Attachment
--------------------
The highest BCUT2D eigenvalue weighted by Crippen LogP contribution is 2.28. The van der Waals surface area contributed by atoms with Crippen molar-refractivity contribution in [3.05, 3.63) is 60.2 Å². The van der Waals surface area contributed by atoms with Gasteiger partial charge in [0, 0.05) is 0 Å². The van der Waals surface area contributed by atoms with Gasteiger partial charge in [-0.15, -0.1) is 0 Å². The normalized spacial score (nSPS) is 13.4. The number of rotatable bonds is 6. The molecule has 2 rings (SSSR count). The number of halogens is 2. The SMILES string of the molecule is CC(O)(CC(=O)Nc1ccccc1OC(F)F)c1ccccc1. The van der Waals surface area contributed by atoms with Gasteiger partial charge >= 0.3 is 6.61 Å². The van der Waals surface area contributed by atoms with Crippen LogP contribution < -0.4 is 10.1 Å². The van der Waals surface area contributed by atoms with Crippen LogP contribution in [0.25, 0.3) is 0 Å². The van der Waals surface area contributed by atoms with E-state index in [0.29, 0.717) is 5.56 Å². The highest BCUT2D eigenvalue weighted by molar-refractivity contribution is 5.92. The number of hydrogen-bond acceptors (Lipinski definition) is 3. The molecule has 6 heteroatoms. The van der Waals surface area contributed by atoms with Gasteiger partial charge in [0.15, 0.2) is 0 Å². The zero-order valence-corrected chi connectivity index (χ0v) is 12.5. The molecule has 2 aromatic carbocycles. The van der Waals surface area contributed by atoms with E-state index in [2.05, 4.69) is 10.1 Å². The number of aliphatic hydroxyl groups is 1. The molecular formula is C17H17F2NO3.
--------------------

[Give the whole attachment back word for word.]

The highest BCUT2D eigenvalue weighted by Crippen LogP contribution is 2.28. The van der Waals surface area contributed by atoms with Crippen molar-refractivity contribution in [3.05, 3.63) is 60.2 Å². The van der Waals surface area contributed by atoms with Gasteiger partial charge in [0, 0.05) is 0 Å². The van der Waals surface area contributed by atoms with Gasteiger partial charge in [-0.15, -0.1) is 0 Å². The normalized spacial score (nSPS) is 13.4. The number of rotatable bonds is 6. The molecule has 2 rings (SSSR count). The number of halogens is 2. The SMILES string of the molecule is CC(O)(CC(=O)Nc1ccccc1OC(F)F)c1ccccc1. The van der Waals surface area contributed by atoms with Gasteiger partial charge >= 0.3 is 6.61 Å². The van der Waals surface area contributed by atoms with Crippen LogP contribution < -0.4 is 10.1 Å². The van der Waals surface area contributed by atoms with Crippen LogP contribution in [0.25, 0.3) is 0 Å². The van der Waals surface area contributed by atoms with E-state index in [0.29, 0.717) is 5.56 Å². The highest BCUT2D eigenvalue weighted by molar-refractivity contribution is 5.92. The number of hydrogen-bond acceptors (Lipinski definition) is 3. The molecule has 6 heteroatoms. The van der Waals surface area contributed by atoms with Gasteiger partial charge in [0.15, 0.2) is 0 Å². The zero-order valence-corrected chi connectivity index (χ0v) is 12.5. The molecule has 2 aromatic carbocycles. The van der Waals surface area contributed by atoms with E-state index in [2.05, 4.69) is 10.1 Å². The number of aliphatic hydroxyl groups is 1. The molecular formula is C17H17F2NO3.